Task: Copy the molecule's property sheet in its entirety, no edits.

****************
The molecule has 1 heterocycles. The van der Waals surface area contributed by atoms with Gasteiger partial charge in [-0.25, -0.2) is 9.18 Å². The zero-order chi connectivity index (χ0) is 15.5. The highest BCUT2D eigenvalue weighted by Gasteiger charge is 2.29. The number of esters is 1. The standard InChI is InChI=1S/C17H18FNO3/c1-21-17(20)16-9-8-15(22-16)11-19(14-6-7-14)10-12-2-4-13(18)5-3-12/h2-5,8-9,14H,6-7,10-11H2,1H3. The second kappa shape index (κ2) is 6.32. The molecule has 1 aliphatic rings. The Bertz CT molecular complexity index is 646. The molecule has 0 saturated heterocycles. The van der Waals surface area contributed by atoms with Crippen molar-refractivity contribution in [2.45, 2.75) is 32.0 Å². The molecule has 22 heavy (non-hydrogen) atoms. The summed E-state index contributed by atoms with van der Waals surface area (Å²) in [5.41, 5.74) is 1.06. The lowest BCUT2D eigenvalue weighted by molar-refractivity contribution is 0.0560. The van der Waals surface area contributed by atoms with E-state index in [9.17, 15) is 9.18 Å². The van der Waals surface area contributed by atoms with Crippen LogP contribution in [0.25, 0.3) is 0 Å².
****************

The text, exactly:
The molecule has 1 heterocycles. The van der Waals surface area contributed by atoms with Gasteiger partial charge in [-0.25, -0.2) is 9.18 Å². The zero-order chi connectivity index (χ0) is 15.5. The highest BCUT2D eigenvalue weighted by Gasteiger charge is 2.29. The number of esters is 1. The standard InChI is InChI=1S/C17H18FNO3/c1-21-17(20)16-9-8-15(22-16)11-19(14-6-7-14)10-12-2-4-13(18)5-3-12/h2-5,8-9,14H,6-7,10-11H2,1H3. The second kappa shape index (κ2) is 6.32. The molecule has 1 aliphatic rings. The Bertz CT molecular complexity index is 646. The molecule has 0 saturated heterocycles. The van der Waals surface area contributed by atoms with Crippen molar-refractivity contribution in [2.45, 2.75) is 32.0 Å². The molecule has 22 heavy (non-hydrogen) atoms. The summed E-state index contributed by atoms with van der Waals surface area (Å²) in [5.41, 5.74) is 1.06. The lowest BCUT2D eigenvalue weighted by molar-refractivity contribution is 0.0560. The van der Waals surface area contributed by atoms with E-state index in [9.17, 15) is 9.18 Å². The van der Waals surface area contributed by atoms with Crippen LogP contribution in [0.25, 0.3) is 0 Å².